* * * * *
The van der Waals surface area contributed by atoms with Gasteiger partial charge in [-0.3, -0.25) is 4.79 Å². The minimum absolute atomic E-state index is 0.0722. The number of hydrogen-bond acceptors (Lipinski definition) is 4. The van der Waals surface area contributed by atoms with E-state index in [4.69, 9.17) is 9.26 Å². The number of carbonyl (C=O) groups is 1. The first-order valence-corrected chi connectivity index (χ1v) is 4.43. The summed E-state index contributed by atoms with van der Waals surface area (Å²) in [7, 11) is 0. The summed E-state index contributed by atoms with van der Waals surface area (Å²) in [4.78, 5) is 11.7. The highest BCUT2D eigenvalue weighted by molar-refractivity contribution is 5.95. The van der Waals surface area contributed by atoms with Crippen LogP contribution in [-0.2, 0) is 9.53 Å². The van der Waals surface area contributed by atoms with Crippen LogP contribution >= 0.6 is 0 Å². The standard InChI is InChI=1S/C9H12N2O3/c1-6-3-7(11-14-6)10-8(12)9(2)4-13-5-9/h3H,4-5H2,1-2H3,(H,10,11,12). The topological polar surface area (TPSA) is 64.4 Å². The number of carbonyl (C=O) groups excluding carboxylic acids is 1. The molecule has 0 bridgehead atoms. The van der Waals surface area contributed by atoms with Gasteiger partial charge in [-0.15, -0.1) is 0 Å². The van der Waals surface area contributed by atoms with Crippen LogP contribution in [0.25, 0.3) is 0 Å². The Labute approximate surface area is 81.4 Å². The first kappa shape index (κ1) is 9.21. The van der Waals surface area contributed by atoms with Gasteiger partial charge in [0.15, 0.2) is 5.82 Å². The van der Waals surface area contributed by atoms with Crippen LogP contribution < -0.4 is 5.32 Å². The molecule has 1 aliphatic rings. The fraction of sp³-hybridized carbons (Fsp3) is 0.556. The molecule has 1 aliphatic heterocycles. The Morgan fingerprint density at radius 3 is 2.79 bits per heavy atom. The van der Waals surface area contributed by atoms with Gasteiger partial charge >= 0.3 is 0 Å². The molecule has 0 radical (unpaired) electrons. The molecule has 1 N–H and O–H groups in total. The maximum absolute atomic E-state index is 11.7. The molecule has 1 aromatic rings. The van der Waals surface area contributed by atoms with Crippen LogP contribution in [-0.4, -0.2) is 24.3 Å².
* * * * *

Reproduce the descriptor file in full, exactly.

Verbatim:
The van der Waals surface area contributed by atoms with Gasteiger partial charge in [-0.3, -0.25) is 4.79 Å². The minimum absolute atomic E-state index is 0.0722. The number of hydrogen-bond acceptors (Lipinski definition) is 4. The van der Waals surface area contributed by atoms with E-state index in [4.69, 9.17) is 9.26 Å². The number of carbonyl (C=O) groups is 1. The first-order valence-corrected chi connectivity index (χ1v) is 4.43. The summed E-state index contributed by atoms with van der Waals surface area (Å²) in [7, 11) is 0. The summed E-state index contributed by atoms with van der Waals surface area (Å²) in [4.78, 5) is 11.7. The highest BCUT2D eigenvalue weighted by molar-refractivity contribution is 5.95. The van der Waals surface area contributed by atoms with Crippen LogP contribution in [-0.2, 0) is 9.53 Å². The van der Waals surface area contributed by atoms with Crippen LogP contribution >= 0.6 is 0 Å². The standard InChI is InChI=1S/C9H12N2O3/c1-6-3-7(11-14-6)10-8(12)9(2)4-13-5-9/h3H,4-5H2,1-2H3,(H,10,11,12). The topological polar surface area (TPSA) is 64.4 Å². The number of carbonyl (C=O) groups excluding carboxylic acids is 1. The molecule has 0 bridgehead atoms. The van der Waals surface area contributed by atoms with Gasteiger partial charge in [-0.15, -0.1) is 0 Å². The van der Waals surface area contributed by atoms with Crippen LogP contribution in [0.25, 0.3) is 0 Å². The Labute approximate surface area is 81.4 Å². The first kappa shape index (κ1) is 9.21. The van der Waals surface area contributed by atoms with Gasteiger partial charge in [0.15, 0.2) is 5.82 Å². The van der Waals surface area contributed by atoms with Crippen LogP contribution < -0.4 is 5.32 Å². The molecule has 1 aliphatic rings. The fraction of sp³-hybridized carbons (Fsp3) is 0.556. The molecule has 1 aliphatic heterocycles. The Morgan fingerprint density at radius 3 is 2.79 bits per heavy atom. The van der Waals surface area contributed by atoms with Gasteiger partial charge >= 0.3 is 0 Å². The molecule has 0 radical (unpaired) electrons. The molecule has 1 N–H and O–H groups in total. The maximum absolute atomic E-state index is 11.7. The molecule has 1 aromatic rings. The van der Waals surface area contributed by atoms with Crippen LogP contribution in [-0.4, -0.2) is 24.3 Å².